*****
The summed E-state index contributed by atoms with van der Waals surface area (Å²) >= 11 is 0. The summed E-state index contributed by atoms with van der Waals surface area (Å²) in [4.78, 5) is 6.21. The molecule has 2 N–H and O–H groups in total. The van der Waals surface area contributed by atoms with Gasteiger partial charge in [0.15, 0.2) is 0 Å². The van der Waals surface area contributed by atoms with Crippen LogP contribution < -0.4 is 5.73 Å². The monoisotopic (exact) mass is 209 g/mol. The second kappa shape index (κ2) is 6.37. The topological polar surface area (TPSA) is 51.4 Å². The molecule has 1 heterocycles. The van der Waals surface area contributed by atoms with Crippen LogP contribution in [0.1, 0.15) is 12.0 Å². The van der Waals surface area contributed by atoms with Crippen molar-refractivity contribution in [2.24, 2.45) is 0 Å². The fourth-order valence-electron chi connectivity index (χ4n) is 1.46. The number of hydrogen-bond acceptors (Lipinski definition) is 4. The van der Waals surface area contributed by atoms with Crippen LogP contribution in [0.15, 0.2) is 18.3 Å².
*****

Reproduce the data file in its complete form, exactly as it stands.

The summed E-state index contributed by atoms with van der Waals surface area (Å²) >= 11 is 0. The summed E-state index contributed by atoms with van der Waals surface area (Å²) in [4.78, 5) is 6.21. The molecule has 2 N–H and O–H groups in total. The van der Waals surface area contributed by atoms with Gasteiger partial charge in [0.15, 0.2) is 0 Å². The van der Waals surface area contributed by atoms with Crippen LogP contribution < -0.4 is 5.73 Å². The monoisotopic (exact) mass is 209 g/mol. The second kappa shape index (κ2) is 6.37. The topological polar surface area (TPSA) is 51.4 Å². The molecule has 1 heterocycles. The van der Waals surface area contributed by atoms with Crippen LogP contribution in [0.1, 0.15) is 12.0 Å². The van der Waals surface area contributed by atoms with Crippen molar-refractivity contribution in [2.24, 2.45) is 0 Å². The fourth-order valence-electron chi connectivity index (χ4n) is 1.46. The number of hydrogen-bond acceptors (Lipinski definition) is 4. The van der Waals surface area contributed by atoms with Crippen LogP contribution in [0.15, 0.2) is 18.3 Å².